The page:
According to the Food and Agriculture Organization of the United Nations (FAO), the drought in the Horn of Africa will require $138 million to support farmers and pastoralists affected by the drought.
The Horn of Africa is currently experiencing a severe drought. The Food and Agriculture Organization of the United Nations (FAO) is alerting the international community to take swift action to help the rural populations most at risk. According to the organization, if nothing is done in the next six months, a total of 1.5 million people will be affected in this part of Africa.
The crisis affecting this region already known for its arid climate is exacerbated by La Niña. Still poorly understood, this climatic phenomenon is manifested by a decrease in surface temperatures of the waters of the eastern Pacific Ocean, around the equator. As a result, the number of cyclones increases in the Pacific and drought intensifies in South America and East Africa. Somalia, Ethiopia and Kenya are the African countries most exposed to these phenomena.
The need for urgent action
The drought is compounded by other factors, including conflicts in Ethiopia and Somalia, the health crisis caused by Covid-19, and, most importantly, the locust invasion of 2020 and 2021. In February 2020, more than 70,000 hectares of agricultural plantations were devastated by locusts in Somalia and Ethiopia. The situation was more critical in Kenya where the locust invasion affected the livelihoods of 2.5 million people.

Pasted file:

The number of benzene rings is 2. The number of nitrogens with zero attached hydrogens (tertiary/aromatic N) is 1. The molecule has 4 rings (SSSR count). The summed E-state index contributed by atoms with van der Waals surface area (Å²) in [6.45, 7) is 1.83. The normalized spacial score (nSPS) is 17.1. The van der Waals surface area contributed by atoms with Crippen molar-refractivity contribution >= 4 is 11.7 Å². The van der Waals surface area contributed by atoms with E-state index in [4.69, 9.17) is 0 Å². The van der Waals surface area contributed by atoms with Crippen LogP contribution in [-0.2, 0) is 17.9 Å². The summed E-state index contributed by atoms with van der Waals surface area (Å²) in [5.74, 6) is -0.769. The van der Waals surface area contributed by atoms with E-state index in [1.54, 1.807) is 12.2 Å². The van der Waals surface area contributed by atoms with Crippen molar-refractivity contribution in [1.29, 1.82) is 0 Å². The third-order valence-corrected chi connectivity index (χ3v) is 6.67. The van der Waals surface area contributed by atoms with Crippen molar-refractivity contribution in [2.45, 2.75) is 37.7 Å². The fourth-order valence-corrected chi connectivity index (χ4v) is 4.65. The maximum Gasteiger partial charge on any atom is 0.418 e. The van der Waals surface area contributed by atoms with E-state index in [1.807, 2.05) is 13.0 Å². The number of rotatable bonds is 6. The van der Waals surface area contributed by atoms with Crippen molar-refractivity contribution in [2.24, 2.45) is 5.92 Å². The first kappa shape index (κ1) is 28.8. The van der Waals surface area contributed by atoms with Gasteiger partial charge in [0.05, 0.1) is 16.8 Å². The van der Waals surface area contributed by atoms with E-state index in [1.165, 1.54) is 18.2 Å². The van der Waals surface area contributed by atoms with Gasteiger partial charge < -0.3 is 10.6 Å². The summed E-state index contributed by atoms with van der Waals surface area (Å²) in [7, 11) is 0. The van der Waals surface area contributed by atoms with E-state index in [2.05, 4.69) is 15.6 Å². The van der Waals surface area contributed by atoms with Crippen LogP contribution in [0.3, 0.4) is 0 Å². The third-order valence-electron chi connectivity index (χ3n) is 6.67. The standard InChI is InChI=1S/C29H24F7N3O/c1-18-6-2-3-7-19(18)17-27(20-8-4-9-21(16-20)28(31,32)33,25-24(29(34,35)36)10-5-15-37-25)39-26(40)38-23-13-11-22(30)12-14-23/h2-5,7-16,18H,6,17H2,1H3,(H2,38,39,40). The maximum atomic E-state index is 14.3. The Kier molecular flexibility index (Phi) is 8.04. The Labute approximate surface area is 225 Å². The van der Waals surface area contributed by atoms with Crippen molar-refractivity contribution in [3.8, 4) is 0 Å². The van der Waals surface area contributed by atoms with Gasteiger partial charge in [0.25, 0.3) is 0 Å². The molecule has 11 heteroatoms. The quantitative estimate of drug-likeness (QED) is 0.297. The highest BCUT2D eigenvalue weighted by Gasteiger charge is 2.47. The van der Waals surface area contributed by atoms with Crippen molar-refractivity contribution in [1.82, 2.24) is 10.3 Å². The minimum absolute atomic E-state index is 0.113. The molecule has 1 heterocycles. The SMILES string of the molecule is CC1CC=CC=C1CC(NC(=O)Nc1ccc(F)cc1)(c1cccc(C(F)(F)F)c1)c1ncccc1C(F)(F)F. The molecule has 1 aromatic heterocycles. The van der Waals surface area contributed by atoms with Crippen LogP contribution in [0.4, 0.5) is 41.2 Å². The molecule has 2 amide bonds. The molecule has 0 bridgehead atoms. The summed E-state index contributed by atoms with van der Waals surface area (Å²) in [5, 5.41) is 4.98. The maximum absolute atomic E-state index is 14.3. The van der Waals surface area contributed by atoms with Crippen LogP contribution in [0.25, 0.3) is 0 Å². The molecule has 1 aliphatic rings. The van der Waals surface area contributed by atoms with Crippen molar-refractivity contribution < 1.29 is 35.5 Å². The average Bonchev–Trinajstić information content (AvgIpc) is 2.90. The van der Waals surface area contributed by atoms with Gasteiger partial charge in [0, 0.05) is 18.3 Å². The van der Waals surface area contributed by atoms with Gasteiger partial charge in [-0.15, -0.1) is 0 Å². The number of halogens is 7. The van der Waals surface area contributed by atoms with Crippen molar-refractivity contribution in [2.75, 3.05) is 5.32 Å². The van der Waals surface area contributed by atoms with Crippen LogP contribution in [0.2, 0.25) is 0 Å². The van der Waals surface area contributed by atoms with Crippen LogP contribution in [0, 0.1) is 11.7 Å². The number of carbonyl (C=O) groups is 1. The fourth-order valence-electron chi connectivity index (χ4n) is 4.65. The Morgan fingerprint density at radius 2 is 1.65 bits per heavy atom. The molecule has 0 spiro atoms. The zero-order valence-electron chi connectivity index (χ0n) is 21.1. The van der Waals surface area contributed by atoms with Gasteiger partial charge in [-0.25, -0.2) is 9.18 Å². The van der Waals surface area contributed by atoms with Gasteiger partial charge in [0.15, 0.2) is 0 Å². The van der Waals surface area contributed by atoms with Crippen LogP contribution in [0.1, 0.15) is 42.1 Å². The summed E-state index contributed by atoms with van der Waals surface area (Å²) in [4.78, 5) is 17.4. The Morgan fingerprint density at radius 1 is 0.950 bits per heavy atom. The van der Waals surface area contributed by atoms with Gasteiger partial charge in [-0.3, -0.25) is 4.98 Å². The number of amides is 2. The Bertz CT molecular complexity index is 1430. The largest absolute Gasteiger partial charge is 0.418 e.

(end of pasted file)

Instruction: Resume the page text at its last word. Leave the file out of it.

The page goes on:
The combined effects of these crises raise fears of a famine situation in the Horn of Africa. According to FAO projections, 25.3 million people will be highly food insecure by mid-2022. “If this scenario were to materialize, the situation in the Horn of Africa would be among the worst food crises in the world,” the organization warns.
Mobilization of 138 million dollars
Faced with this situation, the FAO is presenting a plan to emerge from the crisis that will require an overall investment of 138 million dollars. To improve farmers’ resilience to drought, the UN agency plans to distribute seeds of drought-tolerant and early-maturing varieties of sorghum, maize, cowpeas and mung beans (rich in protein), as well as nutrient-rich vegetables. The plan also calls for organizing planting preparation and tilling services, improving access to irrigation and training in good agricultural practices.
For livestock farmers, FAO plans to provide feed and nutritional supplements and revive mobile veterinary clinics to keep animals healthy and producing milk. The organization will also invest in water supplies for livestock through the installation of new 10 000-litre collapsible tanks in remote areas. Existing wells will be rehabilitated and equipped with solar pumps. In coastal locations, particularly in Somalia, FAO will support local fisheries through the provision of boats, equipment, and training of local fishermen.
For an effective action, FAO estimates that 130 million dollars will be needed by the end of February 2022. Ultimately, this plan, if funded, is expected to produce 90 million liters of milk and up to 44,000 tons of staple food during the first half of 2022. Such production should provide security for at least six months for more than one million food insecure people, estimates the organization headed by Qu Dongyu.
Jean Marie Takouleu